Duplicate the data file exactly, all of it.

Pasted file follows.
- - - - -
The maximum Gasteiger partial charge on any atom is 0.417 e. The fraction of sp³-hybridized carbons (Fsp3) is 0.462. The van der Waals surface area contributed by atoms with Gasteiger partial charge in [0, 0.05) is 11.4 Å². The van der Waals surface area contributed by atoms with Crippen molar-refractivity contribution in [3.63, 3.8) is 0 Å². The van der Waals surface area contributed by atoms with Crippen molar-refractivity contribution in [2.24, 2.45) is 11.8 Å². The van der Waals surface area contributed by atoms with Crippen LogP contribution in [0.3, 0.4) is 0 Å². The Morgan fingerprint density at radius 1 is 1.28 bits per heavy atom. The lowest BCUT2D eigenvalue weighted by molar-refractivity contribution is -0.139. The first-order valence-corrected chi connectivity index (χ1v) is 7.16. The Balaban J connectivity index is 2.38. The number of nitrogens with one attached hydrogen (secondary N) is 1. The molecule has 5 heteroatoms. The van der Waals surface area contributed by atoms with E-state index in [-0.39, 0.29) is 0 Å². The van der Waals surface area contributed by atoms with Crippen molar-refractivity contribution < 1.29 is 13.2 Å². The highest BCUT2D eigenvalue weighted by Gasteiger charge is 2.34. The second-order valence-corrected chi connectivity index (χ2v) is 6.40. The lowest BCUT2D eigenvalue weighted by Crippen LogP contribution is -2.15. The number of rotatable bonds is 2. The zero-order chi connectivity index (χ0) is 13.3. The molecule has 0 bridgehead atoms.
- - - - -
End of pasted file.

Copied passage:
The maximum Gasteiger partial charge on any atom is 0.417 e. The fraction of sp³-hybridized carbons (Fsp3) is 0.462. The van der Waals surface area contributed by atoms with Gasteiger partial charge in [0, 0.05) is 11.4 Å². The van der Waals surface area contributed by atoms with Crippen molar-refractivity contribution in [3.63, 3.8) is 0 Å². The van der Waals surface area contributed by atoms with Crippen molar-refractivity contribution in [2.24, 2.45) is 11.8 Å². The van der Waals surface area contributed by atoms with Crippen LogP contribution in [0.3, 0.4) is 0 Å². The Morgan fingerprint density at radius 1 is 1.28 bits per heavy atom. The lowest BCUT2D eigenvalue weighted by molar-refractivity contribution is -0.139. The first-order valence-corrected chi connectivity index (χ1v) is 7.16. The Balaban J connectivity index is 2.38. The number of nitrogens with one attached hydrogen (secondary N) is 1. The molecule has 5 heteroatoms. The van der Waals surface area contributed by atoms with E-state index in [-0.39, 0.29) is 0 Å². The van der Waals surface area contributed by atoms with Crippen molar-refractivity contribution < 1.29 is 13.2 Å². The highest BCUT2D eigenvalue weighted by Gasteiger charge is 2.34. The second-order valence-corrected chi connectivity index (χ2v) is 6.40. The lowest BCUT2D eigenvalue weighted by Crippen LogP contribution is -2.15. The number of rotatable bonds is 2. The zero-order chi connectivity index (χ0) is 13.3. The molecule has 0 bridgehead atoms.